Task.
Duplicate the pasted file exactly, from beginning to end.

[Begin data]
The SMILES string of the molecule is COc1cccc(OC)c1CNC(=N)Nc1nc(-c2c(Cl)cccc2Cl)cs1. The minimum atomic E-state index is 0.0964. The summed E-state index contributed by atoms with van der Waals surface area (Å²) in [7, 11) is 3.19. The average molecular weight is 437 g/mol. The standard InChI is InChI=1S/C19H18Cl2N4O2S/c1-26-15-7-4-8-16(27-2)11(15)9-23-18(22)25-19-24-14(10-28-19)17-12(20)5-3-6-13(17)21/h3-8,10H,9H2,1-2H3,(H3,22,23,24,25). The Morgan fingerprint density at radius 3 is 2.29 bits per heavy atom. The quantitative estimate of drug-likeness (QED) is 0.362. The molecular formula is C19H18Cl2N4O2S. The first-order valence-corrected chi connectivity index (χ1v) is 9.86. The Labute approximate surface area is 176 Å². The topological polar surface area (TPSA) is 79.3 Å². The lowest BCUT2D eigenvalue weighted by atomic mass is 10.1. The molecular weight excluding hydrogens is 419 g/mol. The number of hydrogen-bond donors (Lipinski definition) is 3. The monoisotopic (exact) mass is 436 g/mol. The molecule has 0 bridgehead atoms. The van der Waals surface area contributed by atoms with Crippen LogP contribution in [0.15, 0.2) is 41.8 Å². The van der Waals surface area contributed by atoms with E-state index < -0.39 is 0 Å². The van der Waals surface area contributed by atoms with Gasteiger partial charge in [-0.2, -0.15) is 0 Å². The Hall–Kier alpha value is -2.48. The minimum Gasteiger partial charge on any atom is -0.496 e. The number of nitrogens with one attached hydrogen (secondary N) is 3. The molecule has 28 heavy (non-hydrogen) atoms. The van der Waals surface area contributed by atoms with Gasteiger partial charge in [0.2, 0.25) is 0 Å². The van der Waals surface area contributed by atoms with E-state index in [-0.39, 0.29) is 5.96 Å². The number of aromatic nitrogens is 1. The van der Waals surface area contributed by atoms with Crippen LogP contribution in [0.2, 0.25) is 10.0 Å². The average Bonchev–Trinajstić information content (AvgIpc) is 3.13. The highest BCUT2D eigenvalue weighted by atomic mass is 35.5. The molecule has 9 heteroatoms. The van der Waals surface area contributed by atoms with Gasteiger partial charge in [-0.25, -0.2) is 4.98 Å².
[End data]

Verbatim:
The SMILES string of the molecule is COc1cccc(OC)c1CNC(=N)Nc1nc(-c2c(Cl)cccc2Cl)cs1. The minimum atomic E-state index is 0.0964. The summed E-state index contributed by atoms with van der Waals surface area (Å²) in [7, 11) is 3.19. The average molecular weight is 437 g/mol. The standard InChI is InChI=1S/C19H18Cl2N4O2S/c1-26-15-7-4-8-16(27-2)11(15)9-23-18(22)25-19-24-14(10-28-19)17-12(20)5-3-6-13(17)21/h3-8,10H,9H2,1-2H3,(H3,22,23,24,25). The Morgan fingerprint density at radius 3 is 2.29 bits per heavy atom. The quantitative estimate of drug-likeness (QED) is 0.362. The molecular formula is C19H18Cl2N4O2S. The first-order valence-corrected chi connectivity index (χ1v) is 9.86. The Labute approximate surface area is 176 Å². The topological polar surface area (TPSA) is 79.3 Å². The lowest BCUT2D eigenvalue weighted by atomic mass is 10.1. The molecular weight excluding hydrogens is 419 g/mol. The number of hydrogen-bond donors (Lipinski definition) is 3. The monoisotopic (exact) mass is 436 g/mol. The molecule has 0 bridgehead atoms. The van der Waals surface area contributed by atoms with Crippen LogP contribution in [0.15, 0.2) is 41.8 Å². The van der Waals surface area contributed by atoms with E-state index < -0.39 is 0 Å². The van der Waals surface area contributed by atoms with Gasteiger partial charge in [-0.2, -0.15) is 0 Å². The Hall–Kier alpha value is -2.48. The minimum Gasteiger partial charge on any atom is -0.496 e. The number of nitrogens with one attached hydrogen (secondary N) is 3. The molecule has 28 heavy (non-hydrogen) atoms. The van der Waals surface area contributed by atoms with Gasteiger partial charge in [0.2, 0.25) is 0 Å². The van der Waals surface area contributed by atoms with E-state index in [-0.39, 0.29) is 5.96 Å². The number of aromatic nitrogens is 1. The van der Waals surface area contributed by atoms with Crippen LogP contribution in [0.2, 0.25) is 10.0 Å². The average Bonchev–Trinajstić information content (AvgIpc) is 3.13. The highest BCUT2D eigenvalue weighted by atomic mass is 35.5. The molecule has 9 heteroatoms. The van der Waals surface area contributed by atoms with Gasteiger partial charge in [-0.25, -0.2) is 4.98 Å².